Richard Greenfield at BTIG has never been a fan of Pandora Media, panning the streaming audio company even before its IPO. Now the bearish analyst has turned even more bearish on the stock.
“We view social as one of Pandora’s key problems,” Greenfield wrote in his latest analysis. He doesn’t think the latest redesign of Pandora’s website is up to snuff on the social media side and notes that Pandora was notably missing as Facebook announced new music partners.
So even as the BTIG analyst increased his short-term financial estimates for Pandora – notably, he’s now expecting the company to turn cash flow positive this year – he’s maintained his “sell” rating on the stock and lowered his target price to $3.75 from his previous $5.50. Pandora closed Friday (9/23) at $10.75.
The release of the new iHeartRadio personalized radio service by Clear Channel was one example of new competition that prompted Pandora to eliminate the usage cap on its free service. Greenfield figures that “evaporated” a key benefit of Pandora’s subscription service, so he expects a secular decline in that side of the business. So he’s pulled back on his revenue growth estimates over the next four years, but increased his listener hours estimates. That means higher music royalty payments and lower profits in the long run.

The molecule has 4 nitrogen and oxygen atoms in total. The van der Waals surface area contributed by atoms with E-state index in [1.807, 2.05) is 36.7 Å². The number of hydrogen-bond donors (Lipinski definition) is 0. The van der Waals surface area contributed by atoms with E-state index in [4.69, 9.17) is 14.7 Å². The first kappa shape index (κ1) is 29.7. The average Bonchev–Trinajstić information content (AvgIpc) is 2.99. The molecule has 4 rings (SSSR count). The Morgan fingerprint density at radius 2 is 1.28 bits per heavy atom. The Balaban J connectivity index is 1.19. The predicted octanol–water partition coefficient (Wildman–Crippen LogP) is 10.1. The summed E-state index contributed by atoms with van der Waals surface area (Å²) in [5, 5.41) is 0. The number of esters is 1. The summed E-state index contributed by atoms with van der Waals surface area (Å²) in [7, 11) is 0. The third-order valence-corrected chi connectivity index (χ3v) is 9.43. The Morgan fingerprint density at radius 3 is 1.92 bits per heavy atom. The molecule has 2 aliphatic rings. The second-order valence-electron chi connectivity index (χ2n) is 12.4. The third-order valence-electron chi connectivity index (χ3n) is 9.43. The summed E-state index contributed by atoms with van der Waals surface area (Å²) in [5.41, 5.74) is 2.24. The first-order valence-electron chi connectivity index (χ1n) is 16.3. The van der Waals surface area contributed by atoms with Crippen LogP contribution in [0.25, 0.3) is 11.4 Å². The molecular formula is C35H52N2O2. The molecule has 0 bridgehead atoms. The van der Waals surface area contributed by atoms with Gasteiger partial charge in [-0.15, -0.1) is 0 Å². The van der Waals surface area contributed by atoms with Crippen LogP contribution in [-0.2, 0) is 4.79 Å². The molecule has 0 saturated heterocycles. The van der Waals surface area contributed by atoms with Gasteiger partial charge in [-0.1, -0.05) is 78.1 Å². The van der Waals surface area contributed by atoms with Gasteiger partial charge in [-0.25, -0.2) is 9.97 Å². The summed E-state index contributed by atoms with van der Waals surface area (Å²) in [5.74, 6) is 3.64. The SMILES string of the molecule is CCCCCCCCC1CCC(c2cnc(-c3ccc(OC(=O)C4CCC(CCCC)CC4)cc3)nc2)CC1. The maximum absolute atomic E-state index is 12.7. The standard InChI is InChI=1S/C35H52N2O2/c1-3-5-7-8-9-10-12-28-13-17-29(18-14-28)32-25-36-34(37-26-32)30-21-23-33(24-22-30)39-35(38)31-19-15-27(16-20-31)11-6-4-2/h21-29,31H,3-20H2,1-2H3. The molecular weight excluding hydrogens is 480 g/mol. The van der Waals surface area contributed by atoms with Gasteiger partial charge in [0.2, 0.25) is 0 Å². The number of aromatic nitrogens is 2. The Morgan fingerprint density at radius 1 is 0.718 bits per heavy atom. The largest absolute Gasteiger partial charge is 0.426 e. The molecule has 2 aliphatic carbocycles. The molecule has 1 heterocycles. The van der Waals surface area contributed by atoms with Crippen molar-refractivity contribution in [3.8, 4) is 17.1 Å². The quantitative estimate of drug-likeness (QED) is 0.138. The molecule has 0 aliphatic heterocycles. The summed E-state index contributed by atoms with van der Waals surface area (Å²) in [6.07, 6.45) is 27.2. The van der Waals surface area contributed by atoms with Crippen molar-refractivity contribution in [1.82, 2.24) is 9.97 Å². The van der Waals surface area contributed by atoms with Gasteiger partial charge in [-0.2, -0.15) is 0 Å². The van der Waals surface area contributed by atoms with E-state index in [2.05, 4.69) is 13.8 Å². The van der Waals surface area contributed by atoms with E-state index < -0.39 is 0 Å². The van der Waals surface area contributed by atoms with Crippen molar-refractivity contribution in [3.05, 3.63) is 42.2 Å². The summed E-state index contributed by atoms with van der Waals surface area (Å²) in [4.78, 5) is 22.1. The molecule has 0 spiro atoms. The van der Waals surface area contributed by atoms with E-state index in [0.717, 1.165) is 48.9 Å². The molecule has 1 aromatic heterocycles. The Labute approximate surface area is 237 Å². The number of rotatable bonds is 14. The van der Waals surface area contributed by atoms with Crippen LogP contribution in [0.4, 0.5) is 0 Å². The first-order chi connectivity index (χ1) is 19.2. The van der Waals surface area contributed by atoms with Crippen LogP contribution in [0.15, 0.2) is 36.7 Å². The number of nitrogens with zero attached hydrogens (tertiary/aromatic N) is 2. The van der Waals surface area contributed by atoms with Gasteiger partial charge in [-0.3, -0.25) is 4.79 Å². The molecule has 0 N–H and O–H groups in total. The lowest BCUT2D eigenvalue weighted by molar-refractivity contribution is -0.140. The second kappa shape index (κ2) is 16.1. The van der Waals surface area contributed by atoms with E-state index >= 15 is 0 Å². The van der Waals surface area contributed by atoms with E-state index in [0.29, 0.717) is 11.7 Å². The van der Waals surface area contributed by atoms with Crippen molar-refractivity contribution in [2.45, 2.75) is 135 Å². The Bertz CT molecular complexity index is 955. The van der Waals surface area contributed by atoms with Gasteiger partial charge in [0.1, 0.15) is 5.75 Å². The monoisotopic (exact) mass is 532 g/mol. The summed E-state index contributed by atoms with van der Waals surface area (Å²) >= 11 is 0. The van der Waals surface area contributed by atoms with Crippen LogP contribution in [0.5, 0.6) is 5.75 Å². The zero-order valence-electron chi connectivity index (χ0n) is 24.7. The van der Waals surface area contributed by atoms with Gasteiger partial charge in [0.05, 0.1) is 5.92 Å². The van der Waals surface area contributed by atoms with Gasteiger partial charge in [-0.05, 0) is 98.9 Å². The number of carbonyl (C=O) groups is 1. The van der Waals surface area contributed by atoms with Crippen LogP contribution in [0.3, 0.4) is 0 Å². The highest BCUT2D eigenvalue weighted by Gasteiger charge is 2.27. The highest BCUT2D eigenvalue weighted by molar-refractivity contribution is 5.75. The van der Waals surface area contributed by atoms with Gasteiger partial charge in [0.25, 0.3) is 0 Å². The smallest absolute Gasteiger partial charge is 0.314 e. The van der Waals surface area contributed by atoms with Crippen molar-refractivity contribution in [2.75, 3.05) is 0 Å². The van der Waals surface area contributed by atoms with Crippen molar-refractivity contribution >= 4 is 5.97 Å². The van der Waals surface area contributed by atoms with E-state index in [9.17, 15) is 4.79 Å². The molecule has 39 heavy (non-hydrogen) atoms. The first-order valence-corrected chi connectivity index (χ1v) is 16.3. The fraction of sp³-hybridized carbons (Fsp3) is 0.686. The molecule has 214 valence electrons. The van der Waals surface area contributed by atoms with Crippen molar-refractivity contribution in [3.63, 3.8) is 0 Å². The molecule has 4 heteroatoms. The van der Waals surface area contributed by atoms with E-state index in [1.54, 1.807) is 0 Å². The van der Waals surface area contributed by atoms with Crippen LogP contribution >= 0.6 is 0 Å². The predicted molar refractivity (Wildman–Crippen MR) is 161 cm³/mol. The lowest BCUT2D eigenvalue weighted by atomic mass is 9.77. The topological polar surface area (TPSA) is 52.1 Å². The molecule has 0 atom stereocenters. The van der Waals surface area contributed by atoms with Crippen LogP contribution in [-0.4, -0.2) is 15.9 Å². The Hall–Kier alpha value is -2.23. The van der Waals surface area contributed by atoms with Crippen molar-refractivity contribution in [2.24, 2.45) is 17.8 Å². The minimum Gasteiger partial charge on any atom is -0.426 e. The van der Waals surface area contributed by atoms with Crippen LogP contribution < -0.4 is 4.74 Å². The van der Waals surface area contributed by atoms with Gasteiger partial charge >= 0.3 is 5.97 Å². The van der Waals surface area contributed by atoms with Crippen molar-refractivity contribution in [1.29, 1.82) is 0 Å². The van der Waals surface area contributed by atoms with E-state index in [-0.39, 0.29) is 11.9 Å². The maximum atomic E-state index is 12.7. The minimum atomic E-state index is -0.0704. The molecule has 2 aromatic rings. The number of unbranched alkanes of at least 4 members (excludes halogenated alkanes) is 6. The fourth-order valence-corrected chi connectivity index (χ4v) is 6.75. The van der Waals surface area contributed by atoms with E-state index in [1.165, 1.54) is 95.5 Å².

RBR-TVBR observation: Pandora’s boosters tend to be totally focused on top line growth, both in ad sales and listener sign-ups, ignoring the huge royalties that Pandora has to pay to SoundExchange, regardless of whether it manages to sell enough new ads to cover new listening. The bet seems to be that some larger company (Google or Microsoft, for example) will want to buy it because of its growth rate. But we’re pretty sure that those Internet giants have bean counters who know how to tally royalty payments as well as the metrics that Pandora executives prefer to focus on.